Engaging in activities in which we are successful fosters positive self-worth and builds resilience, which we can then use when we are tackling challenging tasks.

One of our goals on DyslexiaHelp is to increase understandings about the potential of those with dyslexia. This month we are featuring stories about engaging students in learning and building self-advocacy skills through topics of interest that utilize their strengths.

Find their Gifts through Strengths and Interests

I have previously written about what the literature says on interest-based learning [1].

For my dissertation, I followed sixth-grade students as they studied topics that were derived from their genuine interests, which we called interest-based inquiry settings. We found that these students talked about their strengths in ways that matched the areas of strength identified by their cognitive testing. In other words, at the age of 11 or 12, students know what they do well – in fact, they can tell us. Moreover, they are interested in learning about topics that map onto those strengths.

It is very important to foster these interests and strengths in our students with learning disabilities, including dyslexia. We all can imagine the stress and angst that is produced when our LD students are in a classroom for 6+ hours/day where nearly everyone else is succeeding; and they cannot read the text, pass a spelling exam, or write a paper without much challenge. So, much of the school curriculum is beyond their control. It behooves us to create as many situations where our dyslexic students are engaged in activities of interest that foster their strengths. As noted in the above article, many successful dyslexics talk about learning to read as they pursued areas of interest, and for many, this led to their vocations.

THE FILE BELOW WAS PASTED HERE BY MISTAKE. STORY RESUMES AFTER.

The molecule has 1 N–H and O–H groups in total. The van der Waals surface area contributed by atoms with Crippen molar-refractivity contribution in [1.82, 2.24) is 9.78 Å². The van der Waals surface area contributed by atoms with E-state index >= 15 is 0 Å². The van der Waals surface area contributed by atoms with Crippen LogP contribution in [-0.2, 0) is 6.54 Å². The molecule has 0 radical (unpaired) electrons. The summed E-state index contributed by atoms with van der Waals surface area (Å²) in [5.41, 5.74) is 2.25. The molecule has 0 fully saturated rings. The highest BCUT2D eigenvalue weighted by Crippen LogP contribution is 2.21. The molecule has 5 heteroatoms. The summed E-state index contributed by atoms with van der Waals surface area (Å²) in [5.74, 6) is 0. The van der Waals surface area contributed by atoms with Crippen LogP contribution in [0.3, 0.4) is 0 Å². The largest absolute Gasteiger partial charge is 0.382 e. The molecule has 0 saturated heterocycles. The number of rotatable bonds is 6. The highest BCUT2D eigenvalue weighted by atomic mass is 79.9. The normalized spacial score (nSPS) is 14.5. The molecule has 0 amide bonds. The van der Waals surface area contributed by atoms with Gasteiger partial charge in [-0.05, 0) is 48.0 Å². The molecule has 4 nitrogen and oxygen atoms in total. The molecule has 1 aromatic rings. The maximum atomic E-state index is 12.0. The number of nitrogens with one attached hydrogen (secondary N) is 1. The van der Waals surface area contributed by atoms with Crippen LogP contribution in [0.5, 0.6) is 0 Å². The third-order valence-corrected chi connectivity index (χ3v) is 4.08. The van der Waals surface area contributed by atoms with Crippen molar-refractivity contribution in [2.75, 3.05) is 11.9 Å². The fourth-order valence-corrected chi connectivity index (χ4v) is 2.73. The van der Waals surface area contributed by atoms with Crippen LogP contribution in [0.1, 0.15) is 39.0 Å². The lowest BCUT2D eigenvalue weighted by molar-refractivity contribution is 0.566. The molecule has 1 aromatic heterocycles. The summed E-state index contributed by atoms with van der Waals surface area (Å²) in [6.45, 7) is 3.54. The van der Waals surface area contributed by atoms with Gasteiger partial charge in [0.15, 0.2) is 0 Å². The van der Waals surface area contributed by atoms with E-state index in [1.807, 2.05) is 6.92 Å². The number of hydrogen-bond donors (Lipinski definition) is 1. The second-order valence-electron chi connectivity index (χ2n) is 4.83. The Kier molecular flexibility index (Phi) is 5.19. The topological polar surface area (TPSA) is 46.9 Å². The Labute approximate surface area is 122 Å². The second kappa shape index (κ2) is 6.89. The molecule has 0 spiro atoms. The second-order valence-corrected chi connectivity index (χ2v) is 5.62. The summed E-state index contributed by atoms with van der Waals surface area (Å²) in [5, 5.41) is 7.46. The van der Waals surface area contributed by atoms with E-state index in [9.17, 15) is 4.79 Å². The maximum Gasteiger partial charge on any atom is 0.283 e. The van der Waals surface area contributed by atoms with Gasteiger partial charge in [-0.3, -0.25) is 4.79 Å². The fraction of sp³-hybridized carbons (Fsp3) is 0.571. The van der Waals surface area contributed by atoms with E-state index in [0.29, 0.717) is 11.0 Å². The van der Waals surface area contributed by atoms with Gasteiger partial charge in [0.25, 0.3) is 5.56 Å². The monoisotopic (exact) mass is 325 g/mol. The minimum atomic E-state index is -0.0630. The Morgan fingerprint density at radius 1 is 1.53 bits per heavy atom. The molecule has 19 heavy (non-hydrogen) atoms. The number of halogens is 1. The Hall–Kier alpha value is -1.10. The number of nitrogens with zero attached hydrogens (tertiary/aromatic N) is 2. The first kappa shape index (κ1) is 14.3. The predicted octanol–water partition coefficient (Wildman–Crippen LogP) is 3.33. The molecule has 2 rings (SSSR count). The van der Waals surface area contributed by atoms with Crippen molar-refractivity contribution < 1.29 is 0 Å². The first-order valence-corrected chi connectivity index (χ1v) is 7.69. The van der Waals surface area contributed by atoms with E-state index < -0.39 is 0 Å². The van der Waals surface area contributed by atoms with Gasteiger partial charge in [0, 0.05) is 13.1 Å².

As spring emerges, parents begin to look forward to summer activities for their kids. While it is important to continue intervention for your child’s learning difficulties, it is equally important that your child has fun! I want to remind you to, as much as possible, include your child in discussions about what he or she would like to do. I will point you to another piece that I wrote about balancing intervention with fun [2].

We all want to do well in life. Engaging in activities in which we are successful fosters positive self-worth and builds resilience, which we can then use when we are tackling challenging tasks. To paraphrase Malcolm Alexander, sculptor and dyslexic, it behooves us to help our children and teens “find their gifts.” And, that can be done through engaging in activities of interest.